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Scientific Programme

 

ACCREDITATION

The Swiss Society of Clinical Pharmacology and Toxicology (SSCPT) has recognised the 37th Congress of the European Association of Poison Centres and Clinical Toxicologists for continuous education in this discipline. 24 credits have been awarded – please see www.clinpharm.ch for the corresponding listing and note that the congress attendance certificate will reflect this accordingly.

Continuing Pharmaceutical Education (CPE) credit or Continuing Medical Education (CME) credit by the American Academy of Clinical Toxicology will not be available for the Basel congress.

 

TOPICS AND SPEAKERS

 

EDUCATIONAL PRE-CONGRESS - Tuesday 16 May 2017

Toxicological analysis and contribution to diagnosis and patient management in clinical toxicology - click here for details.

 

MAIN CONGRESS - Wednesday 17 to Friday 19 May 2017
  • Paracetamol poisoning: new insights
    Pro/Con debate: Shorter course IV Acetylcysteine for Paracetamol Poisoning – it’s time to make a SNAP decision (Dr James Dear, University of Edinburgh UK and Dr Rick Dart, Rocky Mountain Poison & Drug Center, Denver, USA)
    Keynote: Biomarkers for Paracetamol Poisoning - research tools or practical aids to the management of the poisoned patient (Professor Nicholas Buckley, University of Sydney, Australia)

  • Antidotes: something old, something new, something borrowed, something Blue
    Keynote: New antidotal strategies for nerve agent poisoning (Professor Horst Thiermann, Bundeswehr Institute of Pharmacology and Toxicology, Munich, Germany)
    Keynote: Use of pre-hospital ethanol administration to improve outcome in methanol mass poisoning outbreaks: the Czech experience (Associate Professor Sergej Zacharov, General University Hospital, Prague, Czech Republic)
    Keynote: Optimal use of succimer in lead poisoning (Dr Sally Bradberry, National Poisons Information Service (Birmingham Unit), Birmingham, UK)
    Keynote: Challenges in Methylene Blue therapy (Professor Robert Hoffman, NYU School of Medicine, New York, USA)

  • Toxicology of migration - poisons crossing borders
    Plenary lecture: Public health aspects of the migrant crisis and the role of WHO (Dr Joanna Tempowski, WHO, Geneva, Switzerland)
    Keynote: Rapid Risk Assessment of chemical/toxicological incidents with cross-border threats to public health (Prof Raquel Duarte Davidson, Public Health England, Chilton, UK)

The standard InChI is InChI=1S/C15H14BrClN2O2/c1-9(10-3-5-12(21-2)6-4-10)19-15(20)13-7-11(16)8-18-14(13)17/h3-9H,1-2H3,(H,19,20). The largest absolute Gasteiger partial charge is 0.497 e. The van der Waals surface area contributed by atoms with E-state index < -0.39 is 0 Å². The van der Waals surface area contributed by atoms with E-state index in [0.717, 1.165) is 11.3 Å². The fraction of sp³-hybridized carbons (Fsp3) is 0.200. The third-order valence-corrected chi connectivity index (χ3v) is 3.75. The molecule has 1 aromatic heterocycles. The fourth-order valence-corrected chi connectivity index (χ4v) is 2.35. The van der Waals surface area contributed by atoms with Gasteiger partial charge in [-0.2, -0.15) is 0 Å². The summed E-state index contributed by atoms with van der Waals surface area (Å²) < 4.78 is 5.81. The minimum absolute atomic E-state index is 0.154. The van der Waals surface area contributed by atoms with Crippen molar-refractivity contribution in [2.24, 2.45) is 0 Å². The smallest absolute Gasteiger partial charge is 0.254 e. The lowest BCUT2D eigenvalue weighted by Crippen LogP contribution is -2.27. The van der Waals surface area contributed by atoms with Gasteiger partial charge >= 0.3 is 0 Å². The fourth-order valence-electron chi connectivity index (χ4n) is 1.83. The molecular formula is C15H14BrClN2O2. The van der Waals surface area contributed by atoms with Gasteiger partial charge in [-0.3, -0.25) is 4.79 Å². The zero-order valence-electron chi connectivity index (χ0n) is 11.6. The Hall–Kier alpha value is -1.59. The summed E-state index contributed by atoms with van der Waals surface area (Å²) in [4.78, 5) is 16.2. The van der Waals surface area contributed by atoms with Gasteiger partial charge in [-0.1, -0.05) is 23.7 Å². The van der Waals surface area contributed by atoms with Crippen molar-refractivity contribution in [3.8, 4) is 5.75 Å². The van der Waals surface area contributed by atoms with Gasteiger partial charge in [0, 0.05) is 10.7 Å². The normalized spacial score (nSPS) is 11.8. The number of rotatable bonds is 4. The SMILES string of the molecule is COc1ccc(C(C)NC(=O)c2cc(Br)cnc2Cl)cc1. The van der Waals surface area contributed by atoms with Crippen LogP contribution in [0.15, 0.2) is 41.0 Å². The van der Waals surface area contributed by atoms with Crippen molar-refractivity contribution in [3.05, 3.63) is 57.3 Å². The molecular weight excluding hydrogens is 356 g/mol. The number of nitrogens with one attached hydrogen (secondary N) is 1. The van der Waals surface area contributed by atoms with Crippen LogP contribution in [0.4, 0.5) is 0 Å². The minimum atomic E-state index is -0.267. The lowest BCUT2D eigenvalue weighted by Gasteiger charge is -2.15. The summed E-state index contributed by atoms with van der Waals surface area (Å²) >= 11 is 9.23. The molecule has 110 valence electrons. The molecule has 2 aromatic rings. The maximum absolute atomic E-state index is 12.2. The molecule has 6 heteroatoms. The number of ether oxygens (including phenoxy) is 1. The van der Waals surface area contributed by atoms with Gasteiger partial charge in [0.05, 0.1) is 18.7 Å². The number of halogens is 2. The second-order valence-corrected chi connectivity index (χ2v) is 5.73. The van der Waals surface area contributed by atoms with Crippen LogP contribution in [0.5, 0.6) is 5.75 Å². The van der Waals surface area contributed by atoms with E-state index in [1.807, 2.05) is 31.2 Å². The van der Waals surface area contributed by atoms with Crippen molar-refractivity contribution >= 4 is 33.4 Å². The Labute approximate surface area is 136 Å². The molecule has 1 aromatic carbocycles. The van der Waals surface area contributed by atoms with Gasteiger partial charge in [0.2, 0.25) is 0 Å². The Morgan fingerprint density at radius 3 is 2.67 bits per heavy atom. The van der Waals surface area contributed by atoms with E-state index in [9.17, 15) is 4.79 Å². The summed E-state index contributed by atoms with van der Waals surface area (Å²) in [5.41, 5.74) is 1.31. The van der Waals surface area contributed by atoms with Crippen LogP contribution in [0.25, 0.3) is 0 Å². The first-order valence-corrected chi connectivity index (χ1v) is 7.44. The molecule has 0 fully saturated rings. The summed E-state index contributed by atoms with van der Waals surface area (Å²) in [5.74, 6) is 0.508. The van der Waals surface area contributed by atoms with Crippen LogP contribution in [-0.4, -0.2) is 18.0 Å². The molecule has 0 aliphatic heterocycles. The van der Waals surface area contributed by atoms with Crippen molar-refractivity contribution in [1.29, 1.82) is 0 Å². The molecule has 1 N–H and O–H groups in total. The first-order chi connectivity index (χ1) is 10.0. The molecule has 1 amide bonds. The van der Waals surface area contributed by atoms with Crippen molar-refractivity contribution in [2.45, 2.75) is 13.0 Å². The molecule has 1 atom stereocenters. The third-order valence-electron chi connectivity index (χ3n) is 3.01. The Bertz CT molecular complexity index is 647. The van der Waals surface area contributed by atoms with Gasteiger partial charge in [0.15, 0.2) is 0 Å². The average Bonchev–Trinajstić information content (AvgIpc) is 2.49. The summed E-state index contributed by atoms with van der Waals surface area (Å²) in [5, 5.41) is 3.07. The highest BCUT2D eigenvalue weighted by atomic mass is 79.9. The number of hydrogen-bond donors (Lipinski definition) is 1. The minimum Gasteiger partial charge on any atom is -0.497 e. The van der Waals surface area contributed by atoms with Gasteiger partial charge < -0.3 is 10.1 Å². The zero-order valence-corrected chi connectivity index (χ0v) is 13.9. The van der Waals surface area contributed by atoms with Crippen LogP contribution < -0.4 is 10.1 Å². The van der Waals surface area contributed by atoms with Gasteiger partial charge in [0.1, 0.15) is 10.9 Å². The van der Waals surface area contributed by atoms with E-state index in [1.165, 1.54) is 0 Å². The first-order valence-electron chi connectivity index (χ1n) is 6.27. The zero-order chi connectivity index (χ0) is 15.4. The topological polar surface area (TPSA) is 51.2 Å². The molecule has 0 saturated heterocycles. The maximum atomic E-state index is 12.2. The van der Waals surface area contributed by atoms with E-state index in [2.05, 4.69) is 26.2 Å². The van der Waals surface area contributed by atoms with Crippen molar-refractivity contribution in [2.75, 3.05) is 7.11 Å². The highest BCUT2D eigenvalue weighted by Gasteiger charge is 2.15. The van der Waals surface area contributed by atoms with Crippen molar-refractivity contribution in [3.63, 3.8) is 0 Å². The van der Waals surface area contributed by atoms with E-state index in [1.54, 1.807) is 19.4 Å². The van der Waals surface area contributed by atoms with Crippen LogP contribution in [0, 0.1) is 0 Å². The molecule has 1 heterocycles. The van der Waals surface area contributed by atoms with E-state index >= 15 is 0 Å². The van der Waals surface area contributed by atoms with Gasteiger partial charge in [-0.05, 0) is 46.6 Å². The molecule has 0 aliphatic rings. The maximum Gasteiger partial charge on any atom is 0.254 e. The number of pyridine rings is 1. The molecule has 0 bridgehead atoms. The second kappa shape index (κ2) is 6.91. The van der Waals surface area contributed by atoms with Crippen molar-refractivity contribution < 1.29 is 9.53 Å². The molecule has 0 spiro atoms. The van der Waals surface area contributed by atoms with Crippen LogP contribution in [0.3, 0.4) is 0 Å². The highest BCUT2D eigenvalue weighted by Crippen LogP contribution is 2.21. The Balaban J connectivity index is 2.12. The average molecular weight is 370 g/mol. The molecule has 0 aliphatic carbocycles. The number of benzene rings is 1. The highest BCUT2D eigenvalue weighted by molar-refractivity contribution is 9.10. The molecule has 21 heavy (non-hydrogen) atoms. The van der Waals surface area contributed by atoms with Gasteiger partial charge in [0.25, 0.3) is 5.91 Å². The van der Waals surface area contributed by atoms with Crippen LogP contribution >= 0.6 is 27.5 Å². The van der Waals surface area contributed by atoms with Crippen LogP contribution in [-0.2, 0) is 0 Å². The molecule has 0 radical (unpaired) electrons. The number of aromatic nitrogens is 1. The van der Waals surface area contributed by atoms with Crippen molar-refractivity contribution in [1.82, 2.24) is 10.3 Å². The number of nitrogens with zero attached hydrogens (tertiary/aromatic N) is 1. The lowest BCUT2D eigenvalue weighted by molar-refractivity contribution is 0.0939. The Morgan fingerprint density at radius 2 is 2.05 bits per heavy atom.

Keynote: Incidents related to illegal importation of chemicals in the US (Dr Karen Simone, Northern New England Poison Center, Portland, USA)
    Keynote: Specific poisonings risks for migrants or caused by migrating poisons in Germany (Dr Herbert Desel, Federal Institute of Risk Assessment, Berlin, Germany

  • Toxicology of anti-convulsant drugs
    Keynote: Mitochondrial toxicity of antiepileptic drugs and implications for the treatment of mitochondrial epilepsy (Univ.-Professor Josef Finsterer, Municipality of Vienna, Austria)
    Keynote: Are new anticonvulsant drugs safer than old ones? (Professor Bruno Mégarbane, Lariboisière Hospital, Paris-Diderot University, France)
    Keynote: How to manage poisoning with anticonvulsants (Professor Florian Eyer, Klinikum rechts der Isar, Technical University of Munich, Germany)
    Keynote: Too much of a good thing: Antiepileptic toxicity (Associate Professor Sophie Gosselin, McGill University Health Centre, Quebec, Canada)

  • Pre-hospital management of poisonings
    Keynote: In the urban area of a developed country: the Oslo experience (Odd Martin Vallersnes, Oslo Accident and Emergency Outpatient Clinic, City of Oslo Health Agency, Norway)
    Keynote: In the rural area of a developing country: the Bangladesh experience (Dr. Fazle Rabbi Chowdhury, Nuffield Department of Medicine, University of Oxford, UK and OSD, Health Directorate, Government of Bangladesh)
    Keynote: On the way to hospital with the paramedics: the US experience (Associate Professor Alex Manini, The Icahn School of Medicine at Mount Sinai Division of Medical Toxicology, New York, USA)